In the rotor ducts the liquid stationary phase will be penetrated by the liquid mobile phase. The separation of the two liquid phases in the ducts takes place by centrifugal forces. After equilibration of the two liquid phases, the sample can be injected into the rotor. Now the separation process takes place in the two non immiscible phases by partition of several compounds of the sample according to their partition coefficient KD. The compounds move with different velocity to the end of the rotor and will be fractionized.
|Fig. 9||Fig. 10|
A general system set up is built from a HPLC pump, sample injection, CPC rotor as the column, detector and fraction collector.
Because of the achieved technical perfection of the CPC technology it enables for a general industrial use. In comparison to the solid phase HPLC columns CPC is not limited by the miscibility of the sample and allows to run much larger sample amounts with same flow rates. The possibility to fractionize the liquid mobile and the liquid stationary phase leads to a 100% sample recovery. These abilities enable the operator to separate very different samples fast, easy and cost saving. The CPC technology in combination with HPLC devices speeds up the complete chromatographic process up to the purified product while the upscaling procedure from analytical to production scale is linear because the separational results are the same, independent of the rotor volume size and the direct correlation of sample amount and rotor volume. Due to the missing solid phase there is no need to upscale the flowrates. The total costs for prep separations in comparison to solid phase HPLC can be reduced up to a factor of 10.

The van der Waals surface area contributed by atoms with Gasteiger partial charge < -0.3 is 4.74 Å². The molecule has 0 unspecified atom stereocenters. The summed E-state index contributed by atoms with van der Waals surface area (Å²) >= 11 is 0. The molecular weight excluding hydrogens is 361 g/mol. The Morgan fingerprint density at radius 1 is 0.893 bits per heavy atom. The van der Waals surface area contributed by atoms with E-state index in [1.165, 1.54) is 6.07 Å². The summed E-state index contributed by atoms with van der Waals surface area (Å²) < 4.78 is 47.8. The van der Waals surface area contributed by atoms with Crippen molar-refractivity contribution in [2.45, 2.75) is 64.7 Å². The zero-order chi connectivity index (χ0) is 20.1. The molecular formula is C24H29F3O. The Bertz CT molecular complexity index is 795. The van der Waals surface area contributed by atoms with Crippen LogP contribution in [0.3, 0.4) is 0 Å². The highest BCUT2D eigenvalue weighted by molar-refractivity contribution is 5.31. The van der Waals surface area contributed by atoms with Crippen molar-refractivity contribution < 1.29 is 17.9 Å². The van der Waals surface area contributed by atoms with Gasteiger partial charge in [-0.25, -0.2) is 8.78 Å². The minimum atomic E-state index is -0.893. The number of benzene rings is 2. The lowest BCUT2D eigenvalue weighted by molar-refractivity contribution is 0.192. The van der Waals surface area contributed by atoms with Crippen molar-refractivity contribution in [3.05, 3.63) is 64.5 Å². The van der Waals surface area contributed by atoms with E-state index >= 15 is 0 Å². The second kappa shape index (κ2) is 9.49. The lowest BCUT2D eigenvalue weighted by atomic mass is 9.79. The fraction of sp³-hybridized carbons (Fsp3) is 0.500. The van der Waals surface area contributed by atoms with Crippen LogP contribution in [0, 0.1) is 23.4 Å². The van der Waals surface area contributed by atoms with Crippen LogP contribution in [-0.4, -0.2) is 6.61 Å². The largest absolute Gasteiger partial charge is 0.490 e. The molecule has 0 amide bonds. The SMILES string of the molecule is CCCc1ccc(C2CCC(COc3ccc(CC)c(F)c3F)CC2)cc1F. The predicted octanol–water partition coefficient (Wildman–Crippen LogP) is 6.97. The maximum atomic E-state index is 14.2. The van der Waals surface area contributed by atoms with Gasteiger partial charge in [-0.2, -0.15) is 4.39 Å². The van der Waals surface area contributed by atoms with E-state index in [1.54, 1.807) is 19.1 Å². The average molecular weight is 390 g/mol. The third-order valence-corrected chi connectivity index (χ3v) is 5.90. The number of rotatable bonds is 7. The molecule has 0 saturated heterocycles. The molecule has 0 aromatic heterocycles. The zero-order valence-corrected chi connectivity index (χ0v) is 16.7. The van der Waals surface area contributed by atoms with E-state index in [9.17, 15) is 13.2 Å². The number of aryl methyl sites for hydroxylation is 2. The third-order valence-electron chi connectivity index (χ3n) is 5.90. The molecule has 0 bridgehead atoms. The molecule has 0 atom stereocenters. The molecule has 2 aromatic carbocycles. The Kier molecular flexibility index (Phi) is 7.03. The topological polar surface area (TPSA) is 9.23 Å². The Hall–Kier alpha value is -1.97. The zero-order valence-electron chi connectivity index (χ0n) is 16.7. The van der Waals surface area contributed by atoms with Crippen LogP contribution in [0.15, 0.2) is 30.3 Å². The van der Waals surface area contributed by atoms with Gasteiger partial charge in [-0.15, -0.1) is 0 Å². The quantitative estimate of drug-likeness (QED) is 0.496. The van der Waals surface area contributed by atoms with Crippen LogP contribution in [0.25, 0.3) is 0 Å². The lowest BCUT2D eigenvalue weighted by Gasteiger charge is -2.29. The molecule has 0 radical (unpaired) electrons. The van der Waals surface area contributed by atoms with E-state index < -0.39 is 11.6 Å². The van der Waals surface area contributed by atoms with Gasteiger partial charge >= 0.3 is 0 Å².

1. A.Berthod, in Comprehensive Analytical Chemistry, Volume 28, Countercurrent Chromatography, Elsevier Science , 2002
2. J.-M. Menet and Didier Thiébaut, Countercurrent Chromatography, Chromatographic Science Series Volume 82, Marcel Dekker, New York, Basel, 1999
3. Y.Ma, Y.Ito and A. Foucault, J. Chromatogr. A, 704 (1995) 75
4. I.A.Sutherland, L.Brown, S. Forbes, G. Games, D. Hawes, K.Hostettmann, E.H. McKerrell, A. Marston, D.Wheatley and P.Wood, J. Liq. Chromatogr. Relat. Technol. 21(3):279 (1998)